Monday, June 30, 2014

Influential Female Theologians in my Life & Their Books

So I learned about Frank Viola's 100 best academic book list, and some women mentioned that there were only a few women in the entire list, and none in the theology section. I know Frank's heart so I don't attribute this to ill-will or anything like that. I dig the dude. He's a cool cat.

That said, I wanted to contribute a little to the conversation. I won't be breaking my 3 day rule because, technically, Frank's list came out in 2012 and I read it then. I was made aware of the lack of prominent female theologians today on twitter, so . . . splitting hairs. This isn't a response to Frank or anyone in particular. Just giving a few mentors their (over) due. :)

In no specific order are the following books written by female theologians that have had a profound impact on me. The list could go on, but these are the few that instantly pop to mind.

1. Dr. Jouette Bassler's "Navigating Paul." For clocking in at barely 100 pages, this book is primed with data that makes a seminarian like myself breath heavily. On the more critical side, but still really helpful at laying out the key issues in the life of Paul. My sole criticism was the lack of detail regarding the duetero-Pauline corpus. Since it wasn't written by Paul, it wasn't discussed; this is a negative mark only because of the influence Paul surely had upon the theological additions written in his name. I get it. I just wanted more.

2. Dr. Nancey Murphy's "Bodies and Souls, or Spirited Bodies?" This one was a doozy. I confess I was already very much in line with her theological anthropology before reading this, but it helped
significantly. Her clarity and ability to articular very dense concepts was a great help to me. While I would've loved more material in her theological and biblical section, her work cannot be underestimated within Christian and secular spheres.

3. Marianne Meye Thompson's "The Promise of the Father: Jesus and God in the New Testament" is particularly relevant to New Testament Christology. While slim, this book crams a lot of
information into a short space. Dr. Thompson's grasp of New Testament theology is well-known, and her contribution, particularly in light of the current evangelical 'subordinationist' trend in many circles, is lucid, straightforward and enlightening. Her section on Second Temple Judaism was, in my opinion, the highlight of the book. If books needed trailers, that chapter would constitute most of the explosions and music.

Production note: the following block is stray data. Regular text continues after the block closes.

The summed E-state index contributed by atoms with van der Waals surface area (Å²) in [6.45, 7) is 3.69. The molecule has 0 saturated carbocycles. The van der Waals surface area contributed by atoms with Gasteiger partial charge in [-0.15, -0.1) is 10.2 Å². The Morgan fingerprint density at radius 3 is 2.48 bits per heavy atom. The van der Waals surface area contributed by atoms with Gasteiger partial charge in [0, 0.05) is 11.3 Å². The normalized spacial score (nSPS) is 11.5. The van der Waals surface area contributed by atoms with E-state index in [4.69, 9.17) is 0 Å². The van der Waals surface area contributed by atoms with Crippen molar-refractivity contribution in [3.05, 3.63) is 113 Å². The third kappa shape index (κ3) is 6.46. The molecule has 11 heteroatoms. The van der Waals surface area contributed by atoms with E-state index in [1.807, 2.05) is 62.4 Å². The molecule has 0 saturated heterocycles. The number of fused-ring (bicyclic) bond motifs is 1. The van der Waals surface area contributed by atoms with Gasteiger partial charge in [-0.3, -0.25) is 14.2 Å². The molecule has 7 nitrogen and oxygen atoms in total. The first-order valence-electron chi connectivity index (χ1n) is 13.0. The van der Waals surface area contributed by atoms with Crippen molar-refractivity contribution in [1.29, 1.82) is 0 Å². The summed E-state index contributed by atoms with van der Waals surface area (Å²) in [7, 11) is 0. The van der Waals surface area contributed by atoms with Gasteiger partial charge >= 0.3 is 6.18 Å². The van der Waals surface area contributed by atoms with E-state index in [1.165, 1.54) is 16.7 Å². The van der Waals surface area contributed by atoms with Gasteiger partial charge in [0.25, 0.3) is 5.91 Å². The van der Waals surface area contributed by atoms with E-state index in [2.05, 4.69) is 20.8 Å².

4. Dr. Linda Belleville's "Women Leaders and the Church: 3 Crucial Questions" ranks high on my list of books affirming an egalitarian interpretation of Scripture. In reading Dr. Belleville, I'm
reminded of a swim coach I had in high school. Dogged, fiercely intelligent and, above all, demanded that I really jump in the deep end. Dr. Belleville's work elucidates that memory. She covers the world outside the New Testament, critiques current scholarship and advocates strongly for the full inclusion of women in the church. A pointed, yet gracious, matter of fact presentation of the egalitarianism found in Scripture. Super good.

5. Dr. Lynn Cohick's "Women in the World of the Earliest Christians" was an eye-opener for me. While Dr. Cohick does address some of the New Testament texts regarding the status of women in the ancient world (1 Tim. 2:15 is one; John 4 is another), her world is far broader than the New Testament. She delves into manuscripts, ancient letters, inscriptions and the literature of the time. At once broad, yet detail-oriented, her work here was a helpful flick in the ear. I had no idea regarding much of this data and Dr. Cohick brought it all to light for me. And, in case you prefer a pinch of snark in your theological books, every once in a while Dr. Cohick drops a sneaky jab at some ancient sexist patriarch. The cheekiness of it reminds one that they aren't reading a dry textbook, but are engaged in a book of profound significance.

Again, this was not meant as a 'response' to Frank. I actually agree with the majority of the books he placed on the list. And I want to thank him, and others, for inspiring this mini-post. I hope you enjoy these books.

Who would end up on your list?

In Christ,


1 comment:

  1. I just finished reading Kathryn Tanner's 'Christ The Key.' You should check it out!